yusuke seki and majotae release taima-fu in floating, luminescent exhibit
yusuke seki and majotae release taima-fu in floating, luminescent exhibit yusuke seki and majotae release taima-fu in floating, luminescent exhibit
feb 25, 2015
yusuke seki and majotae release taima-fu in floating, luminescent exhibit


yusuke seki and majotae release taima-fu in floating, luminescent exhibit
photo © kenta hasegawa

 

 

 

tokyo-based brand majotae releases fabric brand, ‘taima-fu’, with exhibition by designer yusuke seki. the show reflects on the historical rituals of hemp and its modern day textile interpretations. clusters of tall, thin poles influenced by white wheat fields delicately hold the pieces randomly set throughout the space. fabric quietly floats in the air, and natural lighting gives each piece a luminescent glow. 


displays were inspired by white wheat fields
photo © kenta hasegawa

 

 

 

the entrance explains the cultural and historical context of hempen textile production from the jomon period–12,000 B.C.–which acts as an introduction to majotae’s own approach to hempen textile. the calm, serene environment aids visitors in looking at the material with an open mind and exploring the history behind a forgotten tradition.

 

 

introducing ‘taima-fu’
video © majotae 

 

 

 

cannabis, from which hemp is derived, is an integral part of japanese culture. traditionally it’s been used not only in fabric, but in agriculture, farming, and religious ceremonies. after world war II the cannabis control act was put into effect, which strictly regulated its use. until recently, it has largely been absent in the lives of japanese people. majotae, along with seki, is attempting to bring the long-established textile back into the modern conscious.


visitors are free to interact with the pieces
photo © kenta hasegawa


natural lighting and floating displays give fabric an otherworldly feel
photo © kenta hasegawa


hemp has been used in japan for over 10,000 years
photo © kenta hasegawa


detail of displays
photo © kenta hasegawa

light shines through the soft, resilient ‘taima-fu’ fabric
photo © kenta hasegawa

before treatment hemp is a coarse, hard material
photo © kenta hasegawa

a piece of fabric floats in the exhibit space 
photo © kenta hasegawa

close up of white wheat field inspired display 
photo © kenta hasegawa

the entrance displays information on the history behind hempen culture
photo © kenta hasegawa

majotae hopes for the material to reach its former presence in japan 
photo © kenta hasegawa

 

 

designboom has received this project through its ‘DIY submissions’ feature, which welcomes readers to submit their own work for publication. see more designboom readers submissions here.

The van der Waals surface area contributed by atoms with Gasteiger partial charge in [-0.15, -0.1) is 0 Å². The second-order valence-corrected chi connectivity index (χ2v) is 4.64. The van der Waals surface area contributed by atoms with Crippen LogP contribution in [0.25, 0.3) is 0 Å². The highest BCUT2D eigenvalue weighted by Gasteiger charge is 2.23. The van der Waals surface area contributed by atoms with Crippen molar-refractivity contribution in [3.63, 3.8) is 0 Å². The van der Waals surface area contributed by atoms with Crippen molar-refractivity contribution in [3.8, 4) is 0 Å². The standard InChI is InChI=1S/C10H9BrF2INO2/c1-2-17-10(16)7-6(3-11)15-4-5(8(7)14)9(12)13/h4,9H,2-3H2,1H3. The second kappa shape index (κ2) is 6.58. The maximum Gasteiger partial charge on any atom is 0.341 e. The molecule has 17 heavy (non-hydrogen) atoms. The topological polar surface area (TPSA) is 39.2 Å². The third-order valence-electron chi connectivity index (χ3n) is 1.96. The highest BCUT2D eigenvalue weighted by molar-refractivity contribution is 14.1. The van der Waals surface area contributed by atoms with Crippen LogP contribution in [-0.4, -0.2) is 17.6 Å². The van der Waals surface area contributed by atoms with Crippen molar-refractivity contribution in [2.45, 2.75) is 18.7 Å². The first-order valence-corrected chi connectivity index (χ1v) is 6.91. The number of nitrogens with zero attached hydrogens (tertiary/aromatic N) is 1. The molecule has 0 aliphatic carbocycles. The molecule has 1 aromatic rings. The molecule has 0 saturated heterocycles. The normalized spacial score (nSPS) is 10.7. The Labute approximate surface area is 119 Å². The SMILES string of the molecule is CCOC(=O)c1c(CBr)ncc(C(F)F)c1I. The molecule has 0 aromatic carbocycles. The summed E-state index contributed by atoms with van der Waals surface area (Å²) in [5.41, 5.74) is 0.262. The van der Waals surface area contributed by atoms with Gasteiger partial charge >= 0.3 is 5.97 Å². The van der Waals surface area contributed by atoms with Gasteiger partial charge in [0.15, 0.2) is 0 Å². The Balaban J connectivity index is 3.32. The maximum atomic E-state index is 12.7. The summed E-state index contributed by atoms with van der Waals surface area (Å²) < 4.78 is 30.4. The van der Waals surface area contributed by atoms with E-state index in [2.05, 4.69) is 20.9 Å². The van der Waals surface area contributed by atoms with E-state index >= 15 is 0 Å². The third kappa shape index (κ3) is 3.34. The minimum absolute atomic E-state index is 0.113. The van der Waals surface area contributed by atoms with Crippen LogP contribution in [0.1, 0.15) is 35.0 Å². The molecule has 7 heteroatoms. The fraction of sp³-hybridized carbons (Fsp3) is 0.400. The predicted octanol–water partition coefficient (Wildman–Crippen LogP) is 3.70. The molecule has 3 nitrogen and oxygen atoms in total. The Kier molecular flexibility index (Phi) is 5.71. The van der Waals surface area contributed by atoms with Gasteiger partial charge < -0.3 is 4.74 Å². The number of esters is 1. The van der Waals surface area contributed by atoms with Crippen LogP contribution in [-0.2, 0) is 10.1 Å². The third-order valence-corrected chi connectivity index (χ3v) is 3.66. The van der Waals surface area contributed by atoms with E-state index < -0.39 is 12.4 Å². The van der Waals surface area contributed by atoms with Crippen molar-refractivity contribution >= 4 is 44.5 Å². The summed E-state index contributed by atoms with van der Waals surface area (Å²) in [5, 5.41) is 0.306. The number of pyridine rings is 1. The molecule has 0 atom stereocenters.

comments policy
LOG IN VIA
login with designboom
designboom's comment policy guidelines
generally speaking, if we publish something, it's because we're genuinely interested in the subject. we hope you'll share this interest and if you know even more about it, please share! our goal in the discussion threads is to have good conversation and we prefer constructive opinions. we and our readers have fun with entertaining ones. designboom welcomes alerts about typos, incorrect names, and the like.
the correction is at the discretion of the post editor and may not happen immediately.

what if you disagree with what we or another commenter has to say?
let's hear it! but please understand that offensive, inappropriate, or just plain annoying comments may be deleted or shortened.

- please do not make racist, sexist, anti-semitic, homophobic or otherwise offensive comments.
- please don't personally insult the writers or your fellow commenters.
- please avoid using offensive words, replacing a few letters with asterisks is not a valid workaround.
- please don't include your website or e-mail address in your comments for the purpose of self-promotion.
- please respect jury verdicts and do not discuss offensively on the competition results
(there is only one fist prize, and designboom usually asks renown professionals to help us to promote talent.
in addition to the awarded designs, we do feel that almost all deserve our attention, that is why we publish
the best 100-200 entries too.)

a link is allowed in comments as long as they add value in the form of information, images, humor, etc. (links to the front page of your personal blog or website are not okay). unwelcome links (to commercial products or services of others, offensive material etc. ) will be redacted. and, ... yes, spam gets banned. no, we do not post fake comments.

retail interiors (194 articles)